A new study claims drugs used to treat cancer could be effective in treating a type of lung disease known as chronic obstructive pulmonary disease (COPD). COPD patients suffer from breathing issues and poor airflow. University of Sheffield researchers were part of the team that conducted the study.
Researchers say the condition develops over time. Symptoms often go unnoticed and most catch it in their 40s or 50s. Here are some of the symptoms COPD patients tend to exhibit:
* Breathing becomes difficult
* Experience chest infections often
For the study, the team examined a range of drugs that are used to treat cancer. The goal was to study the effect these drugs had on COPD patients suffering from lung damage. Through their investigation, they were able to identify certain compounds that could kill neutrophils - immune cells - and help the lung to heal.
The study's findings suggest certain drugs used to treat cancer could also be used to kill neutrophils faster and efficiently. The team also noticed these drugs helped to reduce inflammation further by editing the genes coding for purposed of cell signalling.
"COPD is usually treated with steroids and airway muscle relaxants which ease symptoms, but there is currently no effective treatment clinically available to counteract the damage it does to the lungs," Lynne Prince study co-author from the University of Sheffield told a news portal. Adding,"Our research now shows that inhibitors of these cell signalling processes, or ErbB kinases, could have therapeutic potential in neutrophilic inflammatory disease."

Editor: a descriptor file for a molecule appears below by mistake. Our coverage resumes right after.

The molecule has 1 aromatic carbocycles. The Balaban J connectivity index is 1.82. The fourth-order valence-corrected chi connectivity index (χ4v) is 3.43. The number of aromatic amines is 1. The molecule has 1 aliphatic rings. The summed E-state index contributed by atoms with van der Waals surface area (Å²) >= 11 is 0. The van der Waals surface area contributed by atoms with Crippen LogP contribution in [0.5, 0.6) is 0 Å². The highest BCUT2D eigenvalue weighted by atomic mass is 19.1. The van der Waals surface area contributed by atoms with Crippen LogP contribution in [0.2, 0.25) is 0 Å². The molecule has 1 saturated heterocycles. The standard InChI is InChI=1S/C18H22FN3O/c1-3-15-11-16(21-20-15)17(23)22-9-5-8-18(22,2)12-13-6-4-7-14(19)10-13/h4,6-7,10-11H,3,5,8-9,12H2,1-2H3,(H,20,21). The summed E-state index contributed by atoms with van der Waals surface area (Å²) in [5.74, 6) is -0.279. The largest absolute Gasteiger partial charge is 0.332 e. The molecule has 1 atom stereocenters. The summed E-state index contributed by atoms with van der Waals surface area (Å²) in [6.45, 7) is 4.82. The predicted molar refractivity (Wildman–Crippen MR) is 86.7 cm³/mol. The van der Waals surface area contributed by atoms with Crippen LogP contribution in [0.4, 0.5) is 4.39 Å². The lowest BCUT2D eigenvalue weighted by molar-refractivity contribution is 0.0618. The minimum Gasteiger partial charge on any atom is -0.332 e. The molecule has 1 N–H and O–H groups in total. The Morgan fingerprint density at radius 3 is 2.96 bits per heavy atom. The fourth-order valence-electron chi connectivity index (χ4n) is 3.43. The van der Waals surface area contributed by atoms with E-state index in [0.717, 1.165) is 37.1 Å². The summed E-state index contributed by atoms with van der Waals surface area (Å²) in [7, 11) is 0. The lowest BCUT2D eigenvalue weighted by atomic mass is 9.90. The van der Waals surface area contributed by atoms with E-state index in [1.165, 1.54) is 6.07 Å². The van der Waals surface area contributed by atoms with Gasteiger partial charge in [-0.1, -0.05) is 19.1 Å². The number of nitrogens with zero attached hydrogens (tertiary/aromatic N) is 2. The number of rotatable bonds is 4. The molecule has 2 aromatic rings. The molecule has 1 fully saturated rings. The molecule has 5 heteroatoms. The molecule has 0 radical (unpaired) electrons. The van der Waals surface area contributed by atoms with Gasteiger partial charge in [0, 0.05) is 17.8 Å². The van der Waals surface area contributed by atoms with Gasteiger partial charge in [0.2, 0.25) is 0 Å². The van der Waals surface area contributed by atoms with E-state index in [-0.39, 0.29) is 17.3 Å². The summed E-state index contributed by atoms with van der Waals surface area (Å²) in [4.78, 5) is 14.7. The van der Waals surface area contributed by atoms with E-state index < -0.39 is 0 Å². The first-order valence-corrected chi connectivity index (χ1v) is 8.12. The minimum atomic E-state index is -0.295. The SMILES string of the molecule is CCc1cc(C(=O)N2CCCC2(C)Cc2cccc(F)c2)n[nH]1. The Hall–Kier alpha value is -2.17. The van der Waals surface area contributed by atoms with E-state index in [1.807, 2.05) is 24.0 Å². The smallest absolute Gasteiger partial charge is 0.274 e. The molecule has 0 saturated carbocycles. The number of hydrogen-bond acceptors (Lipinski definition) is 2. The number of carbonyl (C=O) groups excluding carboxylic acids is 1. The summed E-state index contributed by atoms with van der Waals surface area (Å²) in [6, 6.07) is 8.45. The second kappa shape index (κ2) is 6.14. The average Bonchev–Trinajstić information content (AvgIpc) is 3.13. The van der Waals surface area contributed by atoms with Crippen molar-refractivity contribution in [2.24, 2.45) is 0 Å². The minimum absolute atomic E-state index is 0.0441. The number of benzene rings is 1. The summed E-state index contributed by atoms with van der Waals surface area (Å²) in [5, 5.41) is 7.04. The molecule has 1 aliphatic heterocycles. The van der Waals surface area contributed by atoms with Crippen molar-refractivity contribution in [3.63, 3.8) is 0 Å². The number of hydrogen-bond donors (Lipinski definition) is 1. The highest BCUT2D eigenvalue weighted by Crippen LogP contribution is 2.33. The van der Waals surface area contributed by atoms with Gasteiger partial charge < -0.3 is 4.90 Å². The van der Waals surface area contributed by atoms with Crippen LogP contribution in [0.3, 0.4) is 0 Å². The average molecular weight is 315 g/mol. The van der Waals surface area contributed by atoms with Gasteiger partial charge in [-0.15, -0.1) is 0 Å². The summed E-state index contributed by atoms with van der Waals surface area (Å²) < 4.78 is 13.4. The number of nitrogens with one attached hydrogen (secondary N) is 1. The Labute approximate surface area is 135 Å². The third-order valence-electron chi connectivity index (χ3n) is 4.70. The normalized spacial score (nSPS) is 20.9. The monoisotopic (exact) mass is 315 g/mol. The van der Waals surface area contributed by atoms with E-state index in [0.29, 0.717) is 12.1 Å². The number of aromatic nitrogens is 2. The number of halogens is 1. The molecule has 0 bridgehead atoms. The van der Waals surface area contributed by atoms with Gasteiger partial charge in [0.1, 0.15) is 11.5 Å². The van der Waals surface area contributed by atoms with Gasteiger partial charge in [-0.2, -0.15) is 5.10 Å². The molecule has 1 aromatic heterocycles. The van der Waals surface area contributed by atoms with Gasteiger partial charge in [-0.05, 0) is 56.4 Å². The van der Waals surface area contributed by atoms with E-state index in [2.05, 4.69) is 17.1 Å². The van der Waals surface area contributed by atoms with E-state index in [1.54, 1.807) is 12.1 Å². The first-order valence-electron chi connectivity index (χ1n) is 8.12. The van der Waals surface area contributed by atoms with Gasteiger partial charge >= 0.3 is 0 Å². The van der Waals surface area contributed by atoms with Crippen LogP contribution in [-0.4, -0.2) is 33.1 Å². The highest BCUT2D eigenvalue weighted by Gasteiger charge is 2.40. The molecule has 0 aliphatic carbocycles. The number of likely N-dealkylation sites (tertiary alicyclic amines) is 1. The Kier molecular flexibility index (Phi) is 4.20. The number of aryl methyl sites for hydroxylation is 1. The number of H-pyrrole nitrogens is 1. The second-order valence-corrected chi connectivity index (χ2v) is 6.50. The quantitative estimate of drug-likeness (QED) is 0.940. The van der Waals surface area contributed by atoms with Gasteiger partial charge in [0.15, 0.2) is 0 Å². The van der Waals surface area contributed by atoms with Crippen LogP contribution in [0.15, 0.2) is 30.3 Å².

These drugs could also help clear out the harmful cells in the lungs of COPD patients. This could help to prevent further damage to the lungs. "We are in desperate need of a new treatment for COPD, millions of people all over the world live with the disease and it has a massive impact on their quality of life, especially as the disease progresses," study co-author Stephen Renshaw told a news portal.
Researchers also hope their findings could help scientists develop better treatment options for other health conditions connected to inflammation like rheumatoid arthritis.
The study's findings were originally published in the journal eLife.
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